About six weeks after Hurricane Irma, St. Johns County is whittling down debris leftover from the storm. In the meantime, resources across the state and the rest of the Southeast are stretched thin.
Neal Shinkre, public works director for the county, told The Record on Wednesday that about 400,000 cubic yards of debris have been picked up with an estimated 250,000 cubic yards to go. He said the county is on track to get its initial pass completed by Nov. 15.
He said the county’s contractors are currently removing about 12,000 to 13,000 cubic yards a day.
Shinkre said the county is up to 23 trucks from 18 last week. He said all those trucks are double trailers, capable of holding about 100 cubic yards of debris each, and that there are five smaller trucks now clearing debris from smaller roads with tighter turns and less space to maneuver.
In addition to a primary contract with Deerfield Beach-based AshBritt for disaster-related debris pickup, the county is also using hazard waste contracts with Republic Services and Advanced Disposal to help collect debris each Saturday.
“We’re trying to resource out as much as we can and maximize everything we can given the situation,” Shinkre said, adding counties and municipalities across the state are facing similar challenges.
While he’s confident the county will beat its Nov. 15 estimate to complete the first sweep of the county, he acknowledged the long wait for many residents, especially those along smaller roads.
“The most common thing I get is, ‘The truck came, I saw it, it never came to my house,’” Shinkre said.
He commended his staff for their efforts juggling disaster recovery and normal operational duties while improving communications with residents and providing the best information possible when certain areas can expect to be reached.
The county does not provide debris collection for St. Augustine or St. Augustine Beach or along the state roads, although Shinkre said the county does field some of those calls and works with the state and cities to coordinate efforts.
Moving forward, he said the county will likely start chipping the storm debris it has collected next week. Collection of construction and demolition waste, including household items such as refrigerators and sofas, will also begin soon.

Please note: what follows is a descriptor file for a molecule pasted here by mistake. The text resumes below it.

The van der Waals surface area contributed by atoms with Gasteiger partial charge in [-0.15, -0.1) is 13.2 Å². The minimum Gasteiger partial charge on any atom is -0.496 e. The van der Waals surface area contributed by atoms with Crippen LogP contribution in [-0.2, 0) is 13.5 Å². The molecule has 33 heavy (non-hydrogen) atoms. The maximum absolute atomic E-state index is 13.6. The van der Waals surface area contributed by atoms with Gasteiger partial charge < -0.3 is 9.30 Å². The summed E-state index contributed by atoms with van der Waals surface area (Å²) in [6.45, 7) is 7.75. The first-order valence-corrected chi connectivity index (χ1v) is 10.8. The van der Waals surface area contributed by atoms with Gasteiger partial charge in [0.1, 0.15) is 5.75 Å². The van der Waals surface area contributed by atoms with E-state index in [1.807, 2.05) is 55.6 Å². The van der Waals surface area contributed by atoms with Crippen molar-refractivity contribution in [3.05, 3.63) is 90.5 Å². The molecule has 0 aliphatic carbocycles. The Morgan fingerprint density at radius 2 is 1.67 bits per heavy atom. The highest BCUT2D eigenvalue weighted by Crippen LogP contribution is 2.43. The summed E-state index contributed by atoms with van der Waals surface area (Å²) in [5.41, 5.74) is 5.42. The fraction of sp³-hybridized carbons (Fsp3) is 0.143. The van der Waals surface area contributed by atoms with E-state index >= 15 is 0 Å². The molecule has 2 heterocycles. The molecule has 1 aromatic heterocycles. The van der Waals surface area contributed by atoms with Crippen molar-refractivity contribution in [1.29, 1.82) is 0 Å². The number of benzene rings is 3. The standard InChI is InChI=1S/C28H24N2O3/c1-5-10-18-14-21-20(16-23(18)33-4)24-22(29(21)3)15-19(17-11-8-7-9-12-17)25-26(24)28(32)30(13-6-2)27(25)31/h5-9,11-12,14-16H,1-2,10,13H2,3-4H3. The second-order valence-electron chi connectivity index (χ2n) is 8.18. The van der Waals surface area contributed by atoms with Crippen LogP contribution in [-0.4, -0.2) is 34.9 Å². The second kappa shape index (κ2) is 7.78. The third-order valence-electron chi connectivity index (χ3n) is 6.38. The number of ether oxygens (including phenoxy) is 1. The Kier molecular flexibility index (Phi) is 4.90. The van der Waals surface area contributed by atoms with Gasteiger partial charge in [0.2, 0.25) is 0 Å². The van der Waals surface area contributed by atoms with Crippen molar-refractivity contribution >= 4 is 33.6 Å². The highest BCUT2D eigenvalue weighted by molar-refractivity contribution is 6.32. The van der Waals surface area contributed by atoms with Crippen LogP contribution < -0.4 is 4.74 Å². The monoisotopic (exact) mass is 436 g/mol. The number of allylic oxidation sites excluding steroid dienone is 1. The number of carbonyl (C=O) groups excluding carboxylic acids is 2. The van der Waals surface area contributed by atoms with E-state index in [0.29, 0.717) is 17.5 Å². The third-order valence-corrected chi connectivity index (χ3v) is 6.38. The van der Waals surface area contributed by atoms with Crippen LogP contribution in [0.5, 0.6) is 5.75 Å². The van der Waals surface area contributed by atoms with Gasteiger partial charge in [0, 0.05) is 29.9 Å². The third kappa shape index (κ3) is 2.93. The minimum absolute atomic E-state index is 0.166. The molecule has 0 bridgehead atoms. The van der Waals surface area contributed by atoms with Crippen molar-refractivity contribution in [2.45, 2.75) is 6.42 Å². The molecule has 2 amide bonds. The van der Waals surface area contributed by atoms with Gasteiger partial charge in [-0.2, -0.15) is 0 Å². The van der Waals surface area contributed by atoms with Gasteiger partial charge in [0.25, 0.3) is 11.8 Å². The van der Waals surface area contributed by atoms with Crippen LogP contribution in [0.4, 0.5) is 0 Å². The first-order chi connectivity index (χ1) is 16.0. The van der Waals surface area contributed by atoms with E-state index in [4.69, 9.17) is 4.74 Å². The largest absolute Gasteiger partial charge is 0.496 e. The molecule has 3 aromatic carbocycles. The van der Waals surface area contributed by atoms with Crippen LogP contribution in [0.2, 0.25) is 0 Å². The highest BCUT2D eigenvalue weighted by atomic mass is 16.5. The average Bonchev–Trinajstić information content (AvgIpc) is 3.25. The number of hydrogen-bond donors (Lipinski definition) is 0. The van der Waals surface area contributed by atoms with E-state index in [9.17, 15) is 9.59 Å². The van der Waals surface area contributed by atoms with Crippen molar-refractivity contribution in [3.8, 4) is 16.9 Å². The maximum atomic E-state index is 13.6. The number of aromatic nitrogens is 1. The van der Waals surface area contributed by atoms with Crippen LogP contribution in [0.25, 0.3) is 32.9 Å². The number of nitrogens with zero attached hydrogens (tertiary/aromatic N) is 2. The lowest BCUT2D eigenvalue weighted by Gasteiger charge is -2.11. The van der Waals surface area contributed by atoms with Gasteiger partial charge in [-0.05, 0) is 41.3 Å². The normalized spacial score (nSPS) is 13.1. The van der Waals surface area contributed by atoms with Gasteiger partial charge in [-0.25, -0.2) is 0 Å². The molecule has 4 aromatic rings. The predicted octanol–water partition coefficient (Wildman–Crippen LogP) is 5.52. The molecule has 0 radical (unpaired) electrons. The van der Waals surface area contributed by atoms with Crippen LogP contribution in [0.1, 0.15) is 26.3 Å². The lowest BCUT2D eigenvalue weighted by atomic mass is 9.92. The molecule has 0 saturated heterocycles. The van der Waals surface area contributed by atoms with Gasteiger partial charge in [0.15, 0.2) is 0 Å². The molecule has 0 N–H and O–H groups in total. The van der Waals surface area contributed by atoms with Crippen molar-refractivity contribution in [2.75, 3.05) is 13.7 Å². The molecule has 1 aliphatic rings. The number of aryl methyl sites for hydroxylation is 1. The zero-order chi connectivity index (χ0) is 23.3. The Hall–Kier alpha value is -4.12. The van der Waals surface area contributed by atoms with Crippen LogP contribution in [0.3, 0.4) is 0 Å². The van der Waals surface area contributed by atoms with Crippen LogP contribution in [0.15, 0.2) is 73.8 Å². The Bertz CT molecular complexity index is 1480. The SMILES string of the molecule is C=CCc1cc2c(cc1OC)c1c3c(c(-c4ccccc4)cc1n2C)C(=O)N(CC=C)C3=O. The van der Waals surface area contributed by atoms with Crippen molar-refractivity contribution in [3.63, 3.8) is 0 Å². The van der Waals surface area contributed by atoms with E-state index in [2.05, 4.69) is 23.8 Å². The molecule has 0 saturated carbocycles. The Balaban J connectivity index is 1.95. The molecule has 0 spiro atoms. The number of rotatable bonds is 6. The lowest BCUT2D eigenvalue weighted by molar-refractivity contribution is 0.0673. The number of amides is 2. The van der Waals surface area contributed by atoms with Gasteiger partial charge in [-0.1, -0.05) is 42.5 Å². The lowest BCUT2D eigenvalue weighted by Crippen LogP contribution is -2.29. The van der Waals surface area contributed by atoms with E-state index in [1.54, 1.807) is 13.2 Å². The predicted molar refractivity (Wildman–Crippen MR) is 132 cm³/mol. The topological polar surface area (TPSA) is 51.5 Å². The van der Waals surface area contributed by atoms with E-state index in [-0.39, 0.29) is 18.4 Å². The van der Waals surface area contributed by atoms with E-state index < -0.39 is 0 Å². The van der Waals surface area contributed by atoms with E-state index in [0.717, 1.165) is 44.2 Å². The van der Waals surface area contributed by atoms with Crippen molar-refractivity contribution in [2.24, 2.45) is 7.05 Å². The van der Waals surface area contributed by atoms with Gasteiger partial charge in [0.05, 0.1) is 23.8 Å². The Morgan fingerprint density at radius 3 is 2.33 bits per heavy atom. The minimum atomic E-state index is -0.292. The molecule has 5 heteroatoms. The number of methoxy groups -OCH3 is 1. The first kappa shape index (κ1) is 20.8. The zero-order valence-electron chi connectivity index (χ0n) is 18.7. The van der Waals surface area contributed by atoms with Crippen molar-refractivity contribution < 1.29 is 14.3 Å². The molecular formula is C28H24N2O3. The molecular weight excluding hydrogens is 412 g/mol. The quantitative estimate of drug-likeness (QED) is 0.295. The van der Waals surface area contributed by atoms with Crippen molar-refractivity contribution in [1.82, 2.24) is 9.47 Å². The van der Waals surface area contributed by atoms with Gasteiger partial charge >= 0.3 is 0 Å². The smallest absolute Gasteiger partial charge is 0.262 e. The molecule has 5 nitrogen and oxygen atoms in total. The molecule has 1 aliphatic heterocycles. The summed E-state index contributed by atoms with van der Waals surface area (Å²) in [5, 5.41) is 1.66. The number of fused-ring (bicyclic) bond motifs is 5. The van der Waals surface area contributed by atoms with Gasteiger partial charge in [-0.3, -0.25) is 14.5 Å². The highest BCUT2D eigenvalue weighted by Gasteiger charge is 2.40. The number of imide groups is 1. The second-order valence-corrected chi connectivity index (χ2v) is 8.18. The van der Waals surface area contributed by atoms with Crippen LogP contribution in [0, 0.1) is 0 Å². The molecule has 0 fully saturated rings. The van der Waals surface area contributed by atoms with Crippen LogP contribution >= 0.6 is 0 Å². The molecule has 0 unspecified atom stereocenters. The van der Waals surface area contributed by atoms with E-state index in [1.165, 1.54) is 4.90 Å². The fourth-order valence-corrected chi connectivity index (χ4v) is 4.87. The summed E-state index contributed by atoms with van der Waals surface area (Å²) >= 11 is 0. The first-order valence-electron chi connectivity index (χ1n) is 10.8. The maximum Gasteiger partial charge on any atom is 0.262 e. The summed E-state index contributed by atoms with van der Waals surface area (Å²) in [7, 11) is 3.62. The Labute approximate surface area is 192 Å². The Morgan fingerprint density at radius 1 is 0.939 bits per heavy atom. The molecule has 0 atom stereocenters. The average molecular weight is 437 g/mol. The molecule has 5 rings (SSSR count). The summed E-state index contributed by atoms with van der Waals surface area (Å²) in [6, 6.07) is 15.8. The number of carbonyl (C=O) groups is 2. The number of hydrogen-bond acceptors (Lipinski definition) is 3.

Shinkre said the county is not expecting to collect more than 100,000 cubic yards of that type of debris, well below the amount collected for Hurricane Matthew. He said the county decided to push back collection of household debris in order to give people more time to get it out to the curbs.
“Overall, we’re in very good shape relative to what the state is doing,” Shinkre said. “Percentage wise we’re pretty high up there.”
Headlines from around Florida and across much of the Southeast would indicate St. Johns County is far from alone in terms of waiting.
Multiple outlets in Miami-Dade County are recently reporting about 2.5 million cubic yards or more an estimated 3 million cubic yards of debris left behind by Irma have been collected.
In Collier County, the Naples Daily News reported on Oct. 9, that nearly 250,000 cubic yards of debris have been picked up in the county since AshBritt, the county’s disaster recovery contractor, began Sept. 22 working 7 a.m. to 7 p.m. daily to collect Irma-related yard debris.
“That means at least 15 times more debris — an excess of 4 million cubic yards — is still piled along roads,” the report says. “Visualize 1 cubic yard as roughly the size of a residential washing machine.”
Collier officials and residents were bracing for the likely possibility debris collection would extend into 2018.
City crews and contractors in Orlando, according to an update posted to the city’s website on Monday, are just completing their first pass of debris collection and that contractors have been directed to begin the second pass of collection. The update says debris left by Irma is more than the city would normally collect in 4.5 years.